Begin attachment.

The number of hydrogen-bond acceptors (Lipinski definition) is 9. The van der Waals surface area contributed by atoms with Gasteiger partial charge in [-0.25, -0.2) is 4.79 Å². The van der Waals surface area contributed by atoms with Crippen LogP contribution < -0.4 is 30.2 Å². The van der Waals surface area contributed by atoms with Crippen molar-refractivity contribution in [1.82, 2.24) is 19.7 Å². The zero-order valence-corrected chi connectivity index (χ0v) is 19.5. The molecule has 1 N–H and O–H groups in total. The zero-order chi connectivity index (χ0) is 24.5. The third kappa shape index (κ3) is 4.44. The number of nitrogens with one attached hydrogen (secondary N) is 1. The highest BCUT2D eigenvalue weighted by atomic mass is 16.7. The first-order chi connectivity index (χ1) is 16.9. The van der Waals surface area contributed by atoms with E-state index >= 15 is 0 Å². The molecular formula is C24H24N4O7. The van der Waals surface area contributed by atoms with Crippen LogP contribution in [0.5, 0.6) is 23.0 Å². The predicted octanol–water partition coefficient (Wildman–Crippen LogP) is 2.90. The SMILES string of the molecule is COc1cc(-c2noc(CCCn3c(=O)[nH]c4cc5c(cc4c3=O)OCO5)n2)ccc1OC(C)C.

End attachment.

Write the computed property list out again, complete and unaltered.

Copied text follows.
The number of hydrogen-bond acceptors (Lipinski definition) is 9. The van der Waals surface area contributed by atoms with Gasteiger partial charge in [-0.25, -0.2) is 4.79 Å². The van der Waals surface area contributed by atoms with Crippen LogP contribution < -0.4 is 30.2 Å². The van der Waals surface area contributed by atoms with Crippen molar-refractivity contribution in [1.82, 2.24) is 19.7 Å². The zero-order valence-corrected chi connectivity index (χ0v) is 19.5. The molecule has 1 N–H and O–H groups in total. The zero-order chi connectivity index (χ0) is 24.5. The third kappa shape index (κ3) is 4.44. The number of nitrogens with one attached hydrogen (secondary N) is 1. The highest BCUT2D eigenvalue weighted by atomic mass is 16.7. The first-order chi connectivity index (χ1) is 16.9. The van der Waals surface area contributed by atoms with E-state index >= 15 is 0 Å². The molecular formula is C24H24N4O7. The van der Waals surface area contributed by atoms with Crippen LogP contribution in [0.5, 0.6) is 23.0 Å². The predicted octanol–water partition coefficient (Wildman–Crippen LogP) is 2.90. The SMILES string of the molecule is COc1cc(-c2noc(CCCn3c(=O)[nH]c4cc5c(cc4c3=O)OCO5)n2)ccc1OC(C)C.